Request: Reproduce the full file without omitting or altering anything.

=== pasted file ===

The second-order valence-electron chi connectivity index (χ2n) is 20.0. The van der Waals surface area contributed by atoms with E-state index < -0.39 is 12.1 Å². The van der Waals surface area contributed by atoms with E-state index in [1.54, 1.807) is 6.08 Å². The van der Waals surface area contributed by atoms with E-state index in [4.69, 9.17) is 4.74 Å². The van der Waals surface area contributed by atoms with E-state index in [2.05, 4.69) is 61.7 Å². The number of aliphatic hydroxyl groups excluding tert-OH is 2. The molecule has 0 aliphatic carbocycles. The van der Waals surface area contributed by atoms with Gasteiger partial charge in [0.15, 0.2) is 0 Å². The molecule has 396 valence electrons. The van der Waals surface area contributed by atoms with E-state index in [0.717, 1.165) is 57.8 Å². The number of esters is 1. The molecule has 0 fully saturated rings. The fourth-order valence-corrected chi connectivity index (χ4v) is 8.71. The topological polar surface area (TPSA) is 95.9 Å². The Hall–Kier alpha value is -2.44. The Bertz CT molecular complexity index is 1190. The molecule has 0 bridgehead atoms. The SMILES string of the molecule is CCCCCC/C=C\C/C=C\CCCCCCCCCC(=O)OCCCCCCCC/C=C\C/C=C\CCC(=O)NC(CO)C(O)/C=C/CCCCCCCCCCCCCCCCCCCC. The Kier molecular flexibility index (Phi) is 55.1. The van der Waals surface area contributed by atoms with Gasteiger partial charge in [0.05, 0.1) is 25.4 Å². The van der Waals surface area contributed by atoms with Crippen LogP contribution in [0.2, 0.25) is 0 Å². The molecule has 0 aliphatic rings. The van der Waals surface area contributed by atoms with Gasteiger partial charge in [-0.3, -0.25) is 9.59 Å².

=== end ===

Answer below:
The second-order valence-electron chi connectivity index (χ2n) is 20.0. The van der Waals surface area contributed by atoms with E-state index < -0.39 is 12.1 Å². The van der Waals surface area contributed by atoms with E-state index in [1.54, 1.807) is 6.08 Å². The van der Waals surface area contributed by atoms with E-state index in [4.69, 9.17) is 4.74 Å². The van der Waals surface area contributed by atoms with E-state index in [2.05, 4.69) is 61.7 Å². The number of aliphatic hydroxyl groups excluding tert-OH is 2. The molecule has 0 aliphatic carbocycles. The van der Waals surface area contributed by atoms with Gasteiger partial charge in [0.15, 0.2) is 0 Å². The molecule has 396 valence electrons. The van der Waals surface area contributed by atoms with E-state index in [0.717, 1.165) is 57.8 Å². The number of esters is 1. The molecule has 0 fully saturated rings. The fourth-order valence-corrected chi connectivity index (χ4v) is 8.71. The topological polar surface area (TPSA) is 95.9 Å². The Hall–Kier alpha value is -2.44. The Bertz CT molecular complexity index is 1190. The molecule has 0 bridgehead atoms. The SMILES string of the molecule is CCCCCC/C=C\C/C=C\CCCCCCCCCC(=O)OCCCCCCCC/C=C\C/C=C\CCC(=O)NC(CO)C(O)/C=C/CCCCCCCCCCCCCCCCCCCC. The Kier molecular flexibility index (Phi) is 55.1. The van der Waals surface area contributed by atoms with Gasteiger partial charge in [0.05, 0.1) is 25.4 Å². The van der Waals surface area contributed by atoms with Crippen LogP contribution in [0.2, 0.25) is 0 Å². The molecule has 0 aliphatic rings. The van der Waals surface area contributed by atoms with Gasteiger partial charge in [-0.3, -0.25) is 9.59 Å².